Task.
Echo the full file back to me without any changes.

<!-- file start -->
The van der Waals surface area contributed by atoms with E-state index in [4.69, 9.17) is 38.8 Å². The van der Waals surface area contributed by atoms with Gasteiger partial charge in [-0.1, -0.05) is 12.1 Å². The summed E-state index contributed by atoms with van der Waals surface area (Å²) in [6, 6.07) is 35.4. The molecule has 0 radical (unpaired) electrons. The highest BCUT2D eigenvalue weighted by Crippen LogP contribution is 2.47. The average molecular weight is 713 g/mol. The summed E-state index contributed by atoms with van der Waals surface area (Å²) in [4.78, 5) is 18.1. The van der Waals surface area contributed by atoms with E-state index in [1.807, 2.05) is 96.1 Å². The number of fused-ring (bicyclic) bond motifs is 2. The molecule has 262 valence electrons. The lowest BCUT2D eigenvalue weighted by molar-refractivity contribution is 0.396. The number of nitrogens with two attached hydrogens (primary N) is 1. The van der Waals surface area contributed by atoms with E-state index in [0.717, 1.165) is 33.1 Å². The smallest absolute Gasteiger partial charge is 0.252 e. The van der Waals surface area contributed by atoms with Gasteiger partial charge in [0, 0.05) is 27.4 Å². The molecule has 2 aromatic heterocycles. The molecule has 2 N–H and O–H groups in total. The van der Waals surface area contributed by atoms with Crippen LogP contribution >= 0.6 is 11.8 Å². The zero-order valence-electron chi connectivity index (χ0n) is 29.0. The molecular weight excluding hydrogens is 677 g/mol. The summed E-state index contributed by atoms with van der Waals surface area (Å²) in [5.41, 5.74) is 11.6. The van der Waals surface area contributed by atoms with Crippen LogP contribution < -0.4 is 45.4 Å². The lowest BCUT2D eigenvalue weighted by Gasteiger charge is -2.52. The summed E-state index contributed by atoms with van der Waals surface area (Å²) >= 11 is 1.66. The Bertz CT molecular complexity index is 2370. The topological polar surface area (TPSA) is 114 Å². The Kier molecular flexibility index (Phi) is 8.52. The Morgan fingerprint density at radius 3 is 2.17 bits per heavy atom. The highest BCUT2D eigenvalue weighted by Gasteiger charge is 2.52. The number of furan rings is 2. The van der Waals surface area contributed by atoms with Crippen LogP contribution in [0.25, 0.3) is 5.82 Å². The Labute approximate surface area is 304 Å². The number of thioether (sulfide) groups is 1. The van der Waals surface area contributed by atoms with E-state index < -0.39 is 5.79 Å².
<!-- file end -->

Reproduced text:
The van der Waals surface area contributed by atoms with E-state index in [4.69, 9.17) is 38.8 Å². The van der Waals surface area contributed by atoms with Gasteiger partial charge in [-0.1, -0.05) is 12.1 Å². The summed E-state index contributed by atoms with van der Waals surface area (Å²) in [6, 6.07) is 35.4. The molecule has 0 radical (unpaired) electrons. The highest BCUT2D eigenvalue weighted by Crippen LogP contribution is 2.47. The average molecular weight is 713 g/mol. The summed E-state index contributed by atoms with van der Waals surface area (Å²) in [4.78, 5) is 18.1. The van der Waals surface area contributed by atoms with E-state index in [1.807, 2.05) is 96.1 Å². The number of fused-ring (bicyclic) bond motifs is 2. The molecule has 262 valence electrons. The lowest BCUT2D eigenvalue weighted by molar-refractivity contribution is 0.396. The number of nitrogens with two attached hydrogens (primary N) is 1. The van der Waals surface area contributed by atoms with E-state index in [0.717, 1.165) is 33.1 Å². The smallest absolute Gasteiger partial charge is 0.252 e. The van der Waals surface area contributed by atoms with Gasteiger partial charge in [0, 0.05) is 27.4 Å². The molecule has 2 aromatic heterocycles. The molecule has 2 N–H and O–H groups in total. The van der Waals surface area contributed by atoms with Crippen LogP contribution >= 0.6 is 11.8 Å². The zero-order valence-electron chi connectivity index (χ0n) is 29.0. The molecular weight excluding hydrogens is 677 g/mol. The summed E-state index contributed by atoms with van der Waals surface area (Å²) in [5.41, 5.74) is 11.6. The van der Waals surface area contributed by atoms with Crippen LogP contribution < -0.4 is 45.4 Å². The lowest BCUT2D eigenvalue weighted by Gasteiger charge is -2.52. The summed E-state index contributed by atoms with van der Waals surface area (Å²) >= 11 is 1.66. The Bertz CT molecular complexity index is 2370. The topological polar surface area (TPSA) is 114 Å². The Kier molecular flexibility index (Phi) is 8.52. The Morgan fingerprint density at radius 3 is 2.17 bits per heavy atom. The highest BCUT2D eigenvalue weighted by Gasteiger charge is 2.52. The number of furan rings is 2. The van der Waals surface area contributed by atoms with Crippen LogP contribution in [0.25, 0.3) is 5.82 Å². The Labute approximate surface area is 304 Å². The number of thioether (sulfide) groups is 1. The van der Waals surface area contributed by atoms with E-state index < -0.39 is 5.79 Å².